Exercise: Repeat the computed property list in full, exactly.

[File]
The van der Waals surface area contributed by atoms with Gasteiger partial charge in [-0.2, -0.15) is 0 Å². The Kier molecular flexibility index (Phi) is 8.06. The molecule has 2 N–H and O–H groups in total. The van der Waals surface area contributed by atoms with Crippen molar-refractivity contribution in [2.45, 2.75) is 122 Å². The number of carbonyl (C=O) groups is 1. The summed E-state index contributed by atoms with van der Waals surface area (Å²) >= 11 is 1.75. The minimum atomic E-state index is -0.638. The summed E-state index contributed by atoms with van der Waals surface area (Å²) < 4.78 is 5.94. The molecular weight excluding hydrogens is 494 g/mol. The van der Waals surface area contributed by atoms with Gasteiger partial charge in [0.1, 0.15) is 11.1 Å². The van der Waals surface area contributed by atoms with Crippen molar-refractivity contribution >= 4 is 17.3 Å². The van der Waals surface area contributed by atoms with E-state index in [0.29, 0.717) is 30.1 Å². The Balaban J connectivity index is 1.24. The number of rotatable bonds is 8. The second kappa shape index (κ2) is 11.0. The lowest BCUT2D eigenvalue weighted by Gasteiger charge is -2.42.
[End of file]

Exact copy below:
The van der Waals surface area contributed by atoms with Gasteiger partial charge in [-0.2, -0.15) is 0 Å². The Kier molecular flexibility index (Phi) is 8.06. The molecule has 2 N–H and O–H groups in total. The van der Waals surface area contributed by atoms with Crippen molar-refractivity contribution in [2.45, 2.75) is 122 Å². The number of carbonyl (C=O) groups is 1. The summed E-state index contributed by atoms with van der Waals surface area (Å²) >= 11 is 1.75. The minimum atomic E-state index is -0.638. The summed E-state index contributed by atoms with van der Waals surface area (Å²) < 4.78 is 5.94. The molecular weight excluding hydrogens is 494 g/mol. The van der Waals surface area contributed by atoms with Gasteiger partial charge in [0.1, 0.15) is 11.1 Å². The van der Waals surface area contributed by atoms with Crippen molar-refractivity contribution >= 4 is 17.3 Å². The van der Waals surface area contributed by atoms with E-state index in [0.29, 0.717) is 30.1 Å². The Balaban J connectivity index is 1.24. The number of rotatable bonds is 8. The second kappa shape index (κ2) is 11.0. The lowest BCUT2D eigenvalue weighted by Gasteiger charge is -2.42.